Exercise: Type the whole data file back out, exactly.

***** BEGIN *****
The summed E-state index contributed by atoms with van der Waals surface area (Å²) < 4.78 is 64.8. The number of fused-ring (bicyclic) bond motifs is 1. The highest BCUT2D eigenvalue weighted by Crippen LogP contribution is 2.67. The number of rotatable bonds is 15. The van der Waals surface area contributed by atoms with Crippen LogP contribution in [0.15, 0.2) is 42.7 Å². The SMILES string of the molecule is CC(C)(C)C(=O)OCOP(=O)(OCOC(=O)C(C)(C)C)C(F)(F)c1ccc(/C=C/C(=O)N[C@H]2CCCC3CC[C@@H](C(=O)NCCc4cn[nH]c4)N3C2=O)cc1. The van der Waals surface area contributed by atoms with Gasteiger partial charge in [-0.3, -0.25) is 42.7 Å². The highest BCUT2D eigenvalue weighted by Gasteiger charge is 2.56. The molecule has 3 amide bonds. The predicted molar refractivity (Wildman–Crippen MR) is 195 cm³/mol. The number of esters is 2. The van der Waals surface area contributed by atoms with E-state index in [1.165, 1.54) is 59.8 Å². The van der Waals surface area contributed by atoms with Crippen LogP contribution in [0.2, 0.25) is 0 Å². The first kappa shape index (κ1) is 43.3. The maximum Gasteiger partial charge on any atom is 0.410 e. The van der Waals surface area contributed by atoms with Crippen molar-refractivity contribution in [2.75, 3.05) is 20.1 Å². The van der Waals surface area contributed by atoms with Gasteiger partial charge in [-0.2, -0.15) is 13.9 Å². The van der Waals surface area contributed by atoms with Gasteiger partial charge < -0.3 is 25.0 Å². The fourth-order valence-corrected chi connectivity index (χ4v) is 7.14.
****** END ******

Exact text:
The summed E-state index contributed by atoms with van der Waals surface area (Å²) < 4.78 is 64.8. The number of fused-ring (bicyclic) bond motifs is 1. The highest BCUT2D eigenvalue weighted by Crippen LogP contribution is 2.67. The number of rotatable bonds is 15. The van der Waals surface area contributed by atoms with Crippen LogP contribution in [0.15, 0.2) is 42.7 Å². The SMILES string of the molecule is CC(C)(C)C(=O)OCOP(=O)(OCOC(=O)C(C)(C)C)C(F)(F)c1ccc(/C=C/C(=O)N[C@H]2CCCC3CC[C@@H](C(=O)NCCc4cn[nH]c4)N3C2=O)cc1. The van der Waals surface area contributed by atoms with Gasteiger partial charge in [-0.3, -0.25) is 42.7 Å². The highest BCUT2D eigenvalue weighted by Gasteiger charge is 2.56. The molecule has 3 amide bonds. The predicted molar refractivity (Wildman–Crippen MR) is 195 cm³/mol. The number of esters is 2. The van der Waals surface area contributed by atoms with E-state index in [1.165, 1.54) is 59.8 Å². The van der Waals surface area contributed by atoms with Crippen LogP contribution in [0.2, 0.25) is 0 Å². The first kappa shape index (κ1) is 43.3. The maximum Gasteiger partial charge on any atom is 0.410 e. The van der Waals surface area contributed by atoms with Crippen molar-refractivity contribution in [2.75, 3.05) is 20.1 Å². The van der Waals surface area contributed by atoms with Gasteiger partial charge in [-0.2, -0.15) is 13.9 Å². The van der Waals surface area contributed by atoms with Gasteiger partial charge < -0.3 is 25.0 Å². The fourth-order valence-corrected chi connectivity index (χ4v) is 7.14.